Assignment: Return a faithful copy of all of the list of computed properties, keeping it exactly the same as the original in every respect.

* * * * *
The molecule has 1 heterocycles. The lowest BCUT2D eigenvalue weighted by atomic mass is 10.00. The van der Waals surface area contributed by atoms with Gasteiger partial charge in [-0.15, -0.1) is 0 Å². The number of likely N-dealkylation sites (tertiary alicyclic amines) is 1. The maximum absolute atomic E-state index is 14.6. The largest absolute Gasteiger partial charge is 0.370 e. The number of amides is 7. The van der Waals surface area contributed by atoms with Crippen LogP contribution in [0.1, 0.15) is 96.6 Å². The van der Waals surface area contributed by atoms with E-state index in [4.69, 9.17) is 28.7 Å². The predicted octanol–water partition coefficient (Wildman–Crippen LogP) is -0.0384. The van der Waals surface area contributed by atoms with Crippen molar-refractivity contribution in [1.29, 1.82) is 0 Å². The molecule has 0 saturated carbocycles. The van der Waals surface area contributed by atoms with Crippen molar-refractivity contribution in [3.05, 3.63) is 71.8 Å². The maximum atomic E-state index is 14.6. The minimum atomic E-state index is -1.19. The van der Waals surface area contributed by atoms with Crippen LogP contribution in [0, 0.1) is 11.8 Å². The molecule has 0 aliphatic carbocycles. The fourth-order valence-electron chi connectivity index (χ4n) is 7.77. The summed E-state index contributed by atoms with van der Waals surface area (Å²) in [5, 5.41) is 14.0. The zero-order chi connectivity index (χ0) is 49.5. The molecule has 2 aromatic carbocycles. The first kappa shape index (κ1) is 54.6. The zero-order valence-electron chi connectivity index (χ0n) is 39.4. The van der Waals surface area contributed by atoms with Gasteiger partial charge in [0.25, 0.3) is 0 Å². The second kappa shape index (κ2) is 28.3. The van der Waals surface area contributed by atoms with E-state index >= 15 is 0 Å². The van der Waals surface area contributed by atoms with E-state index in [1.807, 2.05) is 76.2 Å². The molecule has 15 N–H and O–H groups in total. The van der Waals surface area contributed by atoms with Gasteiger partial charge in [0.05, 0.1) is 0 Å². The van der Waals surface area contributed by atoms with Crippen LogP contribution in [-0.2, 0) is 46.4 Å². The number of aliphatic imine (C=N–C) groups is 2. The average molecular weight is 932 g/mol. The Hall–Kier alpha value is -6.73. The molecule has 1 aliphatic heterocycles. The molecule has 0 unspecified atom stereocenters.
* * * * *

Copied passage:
The molecule has 1 heterocycles. The lowest BCUT2D eigenvalue weighted by atomic mass is 10.00. The van der Waals surface area contributed by atoms with Gasteiger partial charge in [-0.15, -0.1) is 0 Å². The number of likely N-dealkylation sites (tertiary alicyclic amines) is 1. The maximum absolute atomic E-state index is 14.6. The largest absolute Gasteiger partial charge is 0.370 e. The number of amides is 7. The van der Waals surface area contributed by atoms with Crippen LogP contribution in [0.1, 0.15) is 96.6 Å². The van der Waals surface area contributed by atoms with E-state index in [4.69, 9.17) is 28.7 Å². The predicted octanol–water partition coefficient (Wildman–Crippen LogP) is -0.0384. The van der Waals surface area contributed by atoms with Crippen molar-refractivity contribution in [1.29, 1.82) is 0 Å². The molecule has 0 saturated carbocycles. The van der Waals surface area contributed by atoms with Crippen molar-refractivity contribution in [3.05, 3.63) is 71.8 Å². The maximum atomic E-state index is 14.6. The minimum atomic E-state index is -1.19. The van der Waals surface area contributed by atoms with Crippen LogP contribution in [0, 0.1) is 11.8 Å². The molecule has 0 aliphatic carbocycles. The fourth-order valence-electron chi connectivity index (χ4n) is 7.77. The summed E-state index contributed by atoms with van der Waals surface area (Å²) in [5, 5.41) is 14.0. The zero-order chi connectivity index (χ0) is 49.5. The molecule has 2 aromatic carbocycles. The first kappa shape index (κ1) is 54.6. The zero-order valence-electron chi connectivity index (χ0n) is 39.4. The van der Waals surface area contributed by atoms with Gasteiger partial charge in [0.25, 0.3) is 0 Å². The second kappa shape index (κ2) is 28.3. The van der Waals surface area contributed by atoms with E-state index >= 15 is 0 Å². The van der Waals surface area contributed by atoms with E-state index in [1.807, 2.05) is 76.2 Å². The molecule has 15 N–H and O–H groups in total. The van der Waals surface area contributed by atoms with Gasteiger partial charge in [0.05, 0.1) is 0 Å². The van der Waals surface area contributed by atoms with Crippen LogP contribution in [-0.2, 0) is 46.4 Å². The number of aliphatic imine (C=N–C) groups is 2. The average molecular weight is 932 g/mol. The Hall–Kier alpha value is -6.73. The molecule has 1 aliphatic heterocycles. The molecule has 0 unspecified atom stereocenters.